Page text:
I am delighted to share with you this review of Vogue Paris by our brilliant editor-at-large Dara Block in which she explores the December 2004/January 2005 issue for which Carine Roitfeld chose Sofia Coppola as guest editor. I love Sofia's style and Dara's review, I hope you will enjoy reading it, too. [Editor's note: Perhaps you have already read Dara's review when it was published on I Want To Be A Roitfeld but it is so good that I am reprinting it here just in case you missed it the first time.]
I think if I had to pick a favorite guest editor of Vogue Paris I would have to say Sofia Coppola. I don’t really like to pick favorites with these issues, but there was something so personal and unique about her role as guest editor. Sofia grew up reading Vogue Paris and the magazine remains a constant source of inspiration in her life to this day. Sofia Coppola definitely has the style, the sophistication, and most importantly the incredible eye, she was clearly the perfect choice to guest edit the magazine — almost like a match made in Vogue Paris heaven!
First of all, let’s just talk about the amazing cover! I remember when I first saw this cover I could not take my eyes off of it. The black and white photo was shot by Mario Testino and styled by Carine Roitfeld. I have always felt that Roitfeld and Testino were such a dynamic duo… it's all about artistic collaboration between the two and I love how their styles blend so perfectly together. What is so interesting about Roitfeld and Testino is that they completely understand the power of an iconic image. This cover is quintessential Sofia Coppola. She looks so stunning in that Marc Jacobs dress and I think what I love most is the expression on her face. She appears a little mysterious yet completely chic with those shy eyes smiling back at you. I knew right away from that look in her eyes that this was going to be a memorable issue.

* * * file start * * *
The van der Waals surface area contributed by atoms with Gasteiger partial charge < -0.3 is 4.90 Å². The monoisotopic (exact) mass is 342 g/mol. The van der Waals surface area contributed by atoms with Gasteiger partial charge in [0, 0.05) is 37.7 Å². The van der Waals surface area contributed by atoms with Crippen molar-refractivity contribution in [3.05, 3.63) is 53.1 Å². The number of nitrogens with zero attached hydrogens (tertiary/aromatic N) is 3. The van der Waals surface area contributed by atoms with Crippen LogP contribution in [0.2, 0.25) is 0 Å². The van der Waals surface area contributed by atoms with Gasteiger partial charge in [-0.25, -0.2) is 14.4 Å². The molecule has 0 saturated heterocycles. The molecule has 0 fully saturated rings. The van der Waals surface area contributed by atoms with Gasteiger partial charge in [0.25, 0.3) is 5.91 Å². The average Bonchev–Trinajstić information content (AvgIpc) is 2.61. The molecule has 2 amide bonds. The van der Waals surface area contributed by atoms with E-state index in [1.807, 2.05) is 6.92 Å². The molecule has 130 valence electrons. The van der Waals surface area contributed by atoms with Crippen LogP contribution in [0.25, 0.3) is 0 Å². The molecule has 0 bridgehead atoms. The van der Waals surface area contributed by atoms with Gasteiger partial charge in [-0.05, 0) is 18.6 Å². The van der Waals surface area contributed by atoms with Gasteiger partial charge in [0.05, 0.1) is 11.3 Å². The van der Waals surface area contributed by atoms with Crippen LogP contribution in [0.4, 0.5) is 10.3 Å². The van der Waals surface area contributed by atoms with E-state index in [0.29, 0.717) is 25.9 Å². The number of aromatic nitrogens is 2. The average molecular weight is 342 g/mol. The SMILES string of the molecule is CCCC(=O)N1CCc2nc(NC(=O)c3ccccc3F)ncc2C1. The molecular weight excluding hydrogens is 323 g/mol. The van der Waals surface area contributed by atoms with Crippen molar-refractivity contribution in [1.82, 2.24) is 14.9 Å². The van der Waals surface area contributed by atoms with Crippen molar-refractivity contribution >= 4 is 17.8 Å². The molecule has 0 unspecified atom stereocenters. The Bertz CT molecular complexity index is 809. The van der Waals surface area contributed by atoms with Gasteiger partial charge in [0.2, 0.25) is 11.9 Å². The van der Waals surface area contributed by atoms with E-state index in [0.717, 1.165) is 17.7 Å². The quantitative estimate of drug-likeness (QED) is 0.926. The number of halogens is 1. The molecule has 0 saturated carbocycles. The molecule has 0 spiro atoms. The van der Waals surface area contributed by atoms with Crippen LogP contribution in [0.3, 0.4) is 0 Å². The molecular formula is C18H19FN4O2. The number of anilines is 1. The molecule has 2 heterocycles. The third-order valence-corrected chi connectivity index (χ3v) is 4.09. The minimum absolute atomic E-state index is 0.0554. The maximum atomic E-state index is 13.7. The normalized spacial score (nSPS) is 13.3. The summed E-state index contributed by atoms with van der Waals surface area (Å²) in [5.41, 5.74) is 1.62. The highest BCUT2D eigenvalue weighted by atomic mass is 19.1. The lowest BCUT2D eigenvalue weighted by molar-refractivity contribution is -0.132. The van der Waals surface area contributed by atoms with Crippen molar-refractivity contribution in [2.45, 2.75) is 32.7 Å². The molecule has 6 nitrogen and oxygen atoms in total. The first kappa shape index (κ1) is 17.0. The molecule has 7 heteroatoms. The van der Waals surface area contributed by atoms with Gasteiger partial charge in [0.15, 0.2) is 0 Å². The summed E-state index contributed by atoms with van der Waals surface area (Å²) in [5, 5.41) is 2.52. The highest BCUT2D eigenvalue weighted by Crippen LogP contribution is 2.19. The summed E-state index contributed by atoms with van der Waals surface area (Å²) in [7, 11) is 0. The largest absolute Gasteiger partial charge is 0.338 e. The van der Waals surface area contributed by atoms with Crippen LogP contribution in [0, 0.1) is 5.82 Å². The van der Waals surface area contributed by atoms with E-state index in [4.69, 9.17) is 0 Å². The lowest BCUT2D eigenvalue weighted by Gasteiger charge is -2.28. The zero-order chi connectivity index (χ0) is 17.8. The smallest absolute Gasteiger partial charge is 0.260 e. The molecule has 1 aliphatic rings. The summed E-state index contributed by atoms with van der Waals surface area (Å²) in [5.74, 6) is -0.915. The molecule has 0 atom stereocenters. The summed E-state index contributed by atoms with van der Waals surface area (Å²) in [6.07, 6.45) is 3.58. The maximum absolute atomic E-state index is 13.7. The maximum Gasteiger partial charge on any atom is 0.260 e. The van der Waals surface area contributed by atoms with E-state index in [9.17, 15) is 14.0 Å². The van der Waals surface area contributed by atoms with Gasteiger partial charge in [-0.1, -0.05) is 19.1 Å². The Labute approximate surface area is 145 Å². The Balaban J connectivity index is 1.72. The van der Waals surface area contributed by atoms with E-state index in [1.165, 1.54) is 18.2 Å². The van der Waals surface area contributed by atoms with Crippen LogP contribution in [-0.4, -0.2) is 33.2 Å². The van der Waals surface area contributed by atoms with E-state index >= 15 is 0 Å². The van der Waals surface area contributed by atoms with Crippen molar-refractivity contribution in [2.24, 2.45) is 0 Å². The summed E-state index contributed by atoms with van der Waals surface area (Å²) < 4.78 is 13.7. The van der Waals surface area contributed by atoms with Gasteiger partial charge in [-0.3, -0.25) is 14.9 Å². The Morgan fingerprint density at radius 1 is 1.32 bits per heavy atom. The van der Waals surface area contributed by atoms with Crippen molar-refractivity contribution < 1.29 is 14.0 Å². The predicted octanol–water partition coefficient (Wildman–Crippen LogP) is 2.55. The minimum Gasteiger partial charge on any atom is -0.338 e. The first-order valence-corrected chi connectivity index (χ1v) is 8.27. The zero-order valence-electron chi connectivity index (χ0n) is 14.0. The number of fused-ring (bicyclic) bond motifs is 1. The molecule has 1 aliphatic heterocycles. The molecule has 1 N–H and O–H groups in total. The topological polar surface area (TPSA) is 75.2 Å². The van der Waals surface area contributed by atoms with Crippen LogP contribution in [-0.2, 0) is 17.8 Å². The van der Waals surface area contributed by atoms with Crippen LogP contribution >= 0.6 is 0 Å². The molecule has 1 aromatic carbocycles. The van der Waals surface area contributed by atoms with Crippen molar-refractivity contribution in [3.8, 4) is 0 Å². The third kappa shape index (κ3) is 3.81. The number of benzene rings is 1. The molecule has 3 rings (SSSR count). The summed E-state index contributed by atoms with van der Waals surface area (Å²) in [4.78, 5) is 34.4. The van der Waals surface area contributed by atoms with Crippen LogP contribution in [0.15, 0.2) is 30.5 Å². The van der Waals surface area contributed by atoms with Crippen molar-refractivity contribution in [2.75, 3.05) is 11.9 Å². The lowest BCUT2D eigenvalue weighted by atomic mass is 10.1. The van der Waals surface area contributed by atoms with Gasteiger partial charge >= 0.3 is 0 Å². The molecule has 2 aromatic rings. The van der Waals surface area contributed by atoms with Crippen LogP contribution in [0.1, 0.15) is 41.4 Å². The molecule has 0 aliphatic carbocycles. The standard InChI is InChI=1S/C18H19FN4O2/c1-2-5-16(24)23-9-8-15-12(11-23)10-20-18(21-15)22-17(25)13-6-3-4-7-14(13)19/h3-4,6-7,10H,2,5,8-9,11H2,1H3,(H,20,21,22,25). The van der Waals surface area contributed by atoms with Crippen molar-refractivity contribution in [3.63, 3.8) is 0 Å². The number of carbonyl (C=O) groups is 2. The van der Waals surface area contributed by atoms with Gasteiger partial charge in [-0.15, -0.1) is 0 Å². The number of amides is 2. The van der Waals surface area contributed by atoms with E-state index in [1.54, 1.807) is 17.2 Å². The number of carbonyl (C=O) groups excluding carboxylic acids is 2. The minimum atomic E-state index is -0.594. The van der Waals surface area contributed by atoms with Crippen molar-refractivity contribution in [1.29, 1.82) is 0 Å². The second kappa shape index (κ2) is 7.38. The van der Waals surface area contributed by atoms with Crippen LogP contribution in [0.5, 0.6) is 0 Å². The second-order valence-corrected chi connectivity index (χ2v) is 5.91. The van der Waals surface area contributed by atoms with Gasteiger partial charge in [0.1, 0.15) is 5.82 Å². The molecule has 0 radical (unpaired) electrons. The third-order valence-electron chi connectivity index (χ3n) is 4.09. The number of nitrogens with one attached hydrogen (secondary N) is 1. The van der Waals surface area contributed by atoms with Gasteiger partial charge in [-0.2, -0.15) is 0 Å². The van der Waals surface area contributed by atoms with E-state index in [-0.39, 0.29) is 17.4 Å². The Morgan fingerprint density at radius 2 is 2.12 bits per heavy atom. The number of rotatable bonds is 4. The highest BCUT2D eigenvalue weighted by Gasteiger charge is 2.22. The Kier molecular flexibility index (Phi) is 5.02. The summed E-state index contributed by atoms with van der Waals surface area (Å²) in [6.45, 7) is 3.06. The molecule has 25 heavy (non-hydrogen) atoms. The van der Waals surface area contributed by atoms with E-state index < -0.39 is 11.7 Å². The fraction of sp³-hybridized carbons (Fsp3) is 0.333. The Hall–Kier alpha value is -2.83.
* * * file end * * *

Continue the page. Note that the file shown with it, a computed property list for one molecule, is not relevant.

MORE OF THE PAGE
As you open the magazine, you get to peek behind the scenes as Sofia Coppola puts together her issue of Vogue Paris, something you rarely see in the guest editor issues. Notice how Sofia styles her hair like Carine Roitfeld. I love how comfortable she felt in this role, she looks quite natural seated at Carine's desk. I truly believe that if Sofia Coppola had not chosen to become a filmmaker she could easily be an editor of a fashion magazine.
The first part of the magazine is entitled "Les choix de Sofia" and features some of Sofia Coppola’s favorite things for spring 2005. Her favorites include an Yves Saint Laurent caftan, a satin Prada handbag, a 6.15-carat Harry Winston diamond heart pendant, French macarons, and of course an incredibly chic selection of Marc Jacobs shoes… Sofia’s signature!
Personally, I love how quirky and girlie this part of the magazine is… it almost feels like a scene from her film, Marie Antoinette. Perhaps it has something to do with the way she styles and photographs the shoes, diamonds, and macarons; Marie Antoinette features so many moments similar to this. If you take a closer look at these pictures you might see how she could have used this collage as inspiration for her movie.
After Sofia’s spring must-haves comes a little Polaroid bonus section called "Bar Select" which features Sofia, Mademoiselle Agnès, Carine Roitfeld, and her daughter Julia, all modeling various form fitting jackets which seems to be a staple look in Sofia’s closet… I can totally see why, so chic!
Next comes "Les Bibles de Sofia" in which Sofia Coppola shares with readers some of her favorite artists and photographers that have influenced her personal and filmmaking style. She references photographer Helmut Newton and artists Richard Prince and Elizabeth Peyton, just to name a few. I love that she finds inspiration from all types of visual mediums. I don't know why, but I feel that whenever I watch her films I always want to know more about what her main inspirations were for certain scenes... If you are interested in her visual and creative style like me then this section is for you!